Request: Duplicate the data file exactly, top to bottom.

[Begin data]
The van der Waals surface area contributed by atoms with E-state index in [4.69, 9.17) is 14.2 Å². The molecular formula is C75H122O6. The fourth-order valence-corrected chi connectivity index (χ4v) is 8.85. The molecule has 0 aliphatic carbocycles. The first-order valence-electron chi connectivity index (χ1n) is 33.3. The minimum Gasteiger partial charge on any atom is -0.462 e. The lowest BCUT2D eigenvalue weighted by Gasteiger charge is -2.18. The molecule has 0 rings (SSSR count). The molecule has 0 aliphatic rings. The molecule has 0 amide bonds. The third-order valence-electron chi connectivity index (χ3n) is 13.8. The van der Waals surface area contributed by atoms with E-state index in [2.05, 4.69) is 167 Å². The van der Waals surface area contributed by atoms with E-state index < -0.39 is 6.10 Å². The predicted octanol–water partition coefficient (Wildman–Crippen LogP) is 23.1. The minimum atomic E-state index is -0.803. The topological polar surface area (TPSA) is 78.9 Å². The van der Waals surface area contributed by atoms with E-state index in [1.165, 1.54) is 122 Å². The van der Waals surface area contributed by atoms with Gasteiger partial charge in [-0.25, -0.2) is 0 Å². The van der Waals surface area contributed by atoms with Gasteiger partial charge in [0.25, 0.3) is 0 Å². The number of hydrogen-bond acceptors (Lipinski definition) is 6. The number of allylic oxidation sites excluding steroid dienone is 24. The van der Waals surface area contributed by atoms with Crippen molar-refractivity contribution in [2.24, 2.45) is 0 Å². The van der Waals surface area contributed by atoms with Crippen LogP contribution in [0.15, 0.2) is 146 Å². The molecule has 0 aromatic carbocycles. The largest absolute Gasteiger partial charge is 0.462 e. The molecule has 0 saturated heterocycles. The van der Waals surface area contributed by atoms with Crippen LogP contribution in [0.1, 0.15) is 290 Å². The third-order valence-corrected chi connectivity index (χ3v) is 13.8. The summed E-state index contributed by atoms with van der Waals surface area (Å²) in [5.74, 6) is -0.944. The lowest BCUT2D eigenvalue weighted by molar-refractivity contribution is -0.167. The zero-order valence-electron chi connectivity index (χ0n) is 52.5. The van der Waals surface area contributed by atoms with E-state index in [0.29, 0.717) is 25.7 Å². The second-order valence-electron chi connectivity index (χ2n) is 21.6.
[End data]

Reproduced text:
The van der Waals surface area contributed by atoms with E-state index in [4.69, 9.17) is 14.2 Å². The molecular formula is C75H122O6. The fourth-order valence-corrected chi connectivity index (χ4v) is 8.85. The molecule has 0 aliphatic carbocycles. The first-order valence-electron chi connectivity index (χ1n) is 33.3. The minimum Gasteiger partial charge on any atom is -0.462 e. The lowest BCUT2D eigenvalue weighted by Gasteiger charge is -2.18. The molecule has 0 rings (SSSR count). The molecule has 0 aliphatic rings. The molecule has 0 amide bonds. The third-order valence-electron chi connectivity index (χ3n) is 13.8. The van der Waals surface area contributed by atoms with E-state index in [2.05, 4.69) is 167 Å². The van der Waals surface area contributed by atoms with E-state index < -0.39 is 6.10 Å². The predicted octanol–water partition coefficient (Wildman–Crippen LogP) is 23.1. The minimum atomic E-state index is -0.803. The topological polar surface area (TPSA) is 78.9 Å². The van der Waals surface area contributed by atoms with E-state index in [1.165, 1.54) is 122 Å². The van der Waals surface area contributed by atoms with Gasteiger partial charge in [-0.25, -0.2) is 0 Å². The van der Waals surface area contributed by atoms with Gasteiger partial charge in [0.25, 0.3) is 0 Å². The number of hydrogen-bond acceptors (Lipinski definition) is 6. The number of allylic oxidation sites excluding steroid dienone is 24. The van der Waals surface area contributed by atoms with Crippen molar-refractivity contribution in [2.24, 2.45) is 0 Å². The van der Waals surface area contributed by atoms with Crippen LogP contribution in [0.15, 0.2) is 146 Å². The molecule has 0 aromatic carbocycles. The largest absolute Gasteiger partial charge is 0.462 e. The molecule has 0 saturated heterocycles. The van der Waals surface area contributed by atoms with Crippen LogP contribution in [0.1, 0.15) is 290 Å². The third-order valence-corrected chi connectivity index (χ3v) is 13.8. The summed E-state index contributed by atoms with van der Waals surface area (Å²) in [5.74, 6) is -0.944. The lowest BCUT2D eigenvalue weighted by molar-refractivity contribution is -0.167. The zero-order valence-electron chi connectivity index (χ0n) is 52.5. The van der Waals surface area contributed by atoms with E-state index in [0.29, 0.717) is 25.7 Å². The second-order valence-electron chi connectivity index (χ2n) is 21.6.